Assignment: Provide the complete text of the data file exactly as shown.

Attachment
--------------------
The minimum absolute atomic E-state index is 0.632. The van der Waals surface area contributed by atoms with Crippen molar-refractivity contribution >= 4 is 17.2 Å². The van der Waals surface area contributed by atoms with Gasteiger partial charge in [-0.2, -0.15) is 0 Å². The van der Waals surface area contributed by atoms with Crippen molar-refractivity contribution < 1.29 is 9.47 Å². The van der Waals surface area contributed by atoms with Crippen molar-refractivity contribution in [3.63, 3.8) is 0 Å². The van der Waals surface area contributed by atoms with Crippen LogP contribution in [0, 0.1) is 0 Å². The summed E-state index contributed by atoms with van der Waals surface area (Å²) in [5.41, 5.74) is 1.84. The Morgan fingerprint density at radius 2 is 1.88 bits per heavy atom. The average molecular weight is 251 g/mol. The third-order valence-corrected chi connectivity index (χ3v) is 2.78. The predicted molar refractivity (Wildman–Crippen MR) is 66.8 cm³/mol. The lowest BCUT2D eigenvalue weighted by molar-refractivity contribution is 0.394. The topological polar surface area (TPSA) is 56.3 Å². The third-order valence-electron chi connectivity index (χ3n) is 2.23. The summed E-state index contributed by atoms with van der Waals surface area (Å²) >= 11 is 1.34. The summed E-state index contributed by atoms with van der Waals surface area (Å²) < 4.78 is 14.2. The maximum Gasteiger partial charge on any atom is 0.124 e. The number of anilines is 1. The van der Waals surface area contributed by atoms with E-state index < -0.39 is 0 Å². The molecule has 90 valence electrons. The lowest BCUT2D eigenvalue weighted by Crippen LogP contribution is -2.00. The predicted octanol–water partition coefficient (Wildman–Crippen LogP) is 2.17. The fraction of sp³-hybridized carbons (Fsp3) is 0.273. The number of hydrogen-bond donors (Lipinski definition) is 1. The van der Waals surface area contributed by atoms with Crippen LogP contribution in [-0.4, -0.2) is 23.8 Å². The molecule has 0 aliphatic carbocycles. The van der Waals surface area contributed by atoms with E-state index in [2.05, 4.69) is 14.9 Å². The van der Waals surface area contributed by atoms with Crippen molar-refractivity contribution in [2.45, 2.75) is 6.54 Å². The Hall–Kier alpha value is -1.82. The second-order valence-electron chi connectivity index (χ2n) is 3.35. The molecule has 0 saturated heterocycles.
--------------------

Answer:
The minimum absolute atomic E-state index is 0.632. The van der Waals surface area contributed by atoms with Crippen molar-refractivity contribution >= 4 is 17.2 Å². The van der Waals surface area contributed by atoms with Gasteiger partial charge in [-0.2, -0.15) is 0 Å². The van der Waals surface area contributed by atoms with Crippen molar-refractivity contribution < 1.29 is 9.47 Å². The van der Waals surface area contributed by atoms with Crippen molar-refractivity contribution in [3.63, 3.8) is 0 Å². The van der Waals surface area contributed by atoms with Crippen LogP contribution in [0, 0.1) is 0 Å². The summed E-state index contributed by atoms with van der Waals surface area (Å²) in [5.41, 5.74) is 1.84. The Morgan fingerprint density at radius 2 is 1.88 bits per heavy atom. The average molecular weight is 251 g/mol. The third-order valence-corrected chi connectivity index (χ3v) is 2.78. The predicted molar refractivity (Wildman–Crippen MR) is 66.8 cm³/mol. The lowest BCUT2D eigenvalue weighted by molar-refractivity contribution is 0.394. The topological polar surface area (TPSA) is 56.3 Å². The third-order valence-electron chi connectivity index (χ3n) is 2.23. The summed E-state index contributed by atoms with van der Waals surface area (Å²) >= 11 is 1.34. The summed E-state index contributed by atoms with van der Waals surface area (Å²) < 4.78 is 14.2. The maximum Gasteiger partial charge on any atom is 0.124 e. The number of anilines is 1. The van der Waals surface area contributed by atoms with E-state index < -0.39 is 0 Å². The molecule has 90 valence electrons. The lowest BCUT2D eigenvalue weighted by Crippen LogP contribution is -2.00. The predicted octanol–water partition coefficient (Wildman–Crippen LogP) is 2.17. The fraction of sp³-hybridized carbons (Fsp3) is 0.273. The number of hydrogen-bond donors (Lipinski definition) is 1. The van der Waals surface area contributed by atoms with Crippen LogP contribution in [-0.4, -0.2) is 23.8 Å². The molecule has 0 aliphatic carbocycles. The van der Waals surface area contributed by atoms with E-state index in [2.05, 4.69) is 14.9 Å². The van der Waals surface area contributed by atoms with Crippen molar-refractivity contribution in [2.45, 2.75) is 6.54 Å². The Hall–Kier alpha value is -1.82. The second-order valence-electron chi connectivity index (χ2n) is 3.35. The molecule has 0 saturated heterocycles.